Harley-Davidson says it has temporarily halted production at its factory in York, Pennsylvania.
It’s the second such shutdown for that factory in as many years, in a time of great demand for motorcycles in general. In 2022, Harley-Davidson shut down the same plant due to parts supply issues. Back then, Harley-Davidson said “This decision, taken out of an abundance of caution, is based on information provided by a third-party supplier to Harley-Davidson late on Tuesday (5/17) concerning a regulatory compliance matter relating to the supplier’s component part.” That was it, no real details. Later, Harley-Davidson officials said that the part in question was a brake line.
This time around, Harley-Davidson says it’s a parts supply issue once again … but once again, nobody’s saying what the problem is. All we know is that the facility, which employs about 1,000 workers, is shut down. It’s supposed to open again this week.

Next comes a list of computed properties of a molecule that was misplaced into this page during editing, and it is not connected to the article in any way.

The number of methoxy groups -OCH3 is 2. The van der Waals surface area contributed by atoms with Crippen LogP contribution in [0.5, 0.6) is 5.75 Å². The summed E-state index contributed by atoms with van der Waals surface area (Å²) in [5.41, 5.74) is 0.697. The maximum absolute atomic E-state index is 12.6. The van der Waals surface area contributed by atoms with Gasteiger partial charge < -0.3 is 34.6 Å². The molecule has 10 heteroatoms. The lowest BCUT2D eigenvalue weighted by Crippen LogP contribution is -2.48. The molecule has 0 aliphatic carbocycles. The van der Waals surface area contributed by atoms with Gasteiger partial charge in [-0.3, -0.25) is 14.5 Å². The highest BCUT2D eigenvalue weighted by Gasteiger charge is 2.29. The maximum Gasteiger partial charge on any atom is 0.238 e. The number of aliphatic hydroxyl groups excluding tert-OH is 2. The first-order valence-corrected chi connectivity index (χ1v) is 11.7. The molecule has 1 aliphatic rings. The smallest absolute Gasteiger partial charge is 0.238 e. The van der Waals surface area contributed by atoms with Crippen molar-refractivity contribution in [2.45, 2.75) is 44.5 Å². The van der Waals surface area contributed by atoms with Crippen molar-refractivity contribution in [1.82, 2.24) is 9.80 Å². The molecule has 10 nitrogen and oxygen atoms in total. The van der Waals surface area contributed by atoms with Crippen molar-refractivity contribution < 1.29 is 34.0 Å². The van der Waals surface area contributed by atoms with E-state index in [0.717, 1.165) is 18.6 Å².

Depending on your perspective, this could be bad news for the MoCo … or maybe good news.
Harley-Davidson was supposed to be ramping up production of its CVO Road Glide and CVO Street Glide models before its big Homecoming festival in July, and maybe this shutdown will affect that plan, reducing opportunities to sell those new cruisers. On the other hand, the company has explicitly said it wants to restrict supply to drive up demand for its machines. Shutting down a production line will certainly reduce output. Harley-Davidson seems to be making lots of money these days, according to its financial statements, even if it’s moving less machines. Last year, despite the shutdown, H-D still built and sold enough bikes to remain healthy. As the company restructures in our post-COVID global economy, maybe this is a case of bad news not really being as bad as it might seem.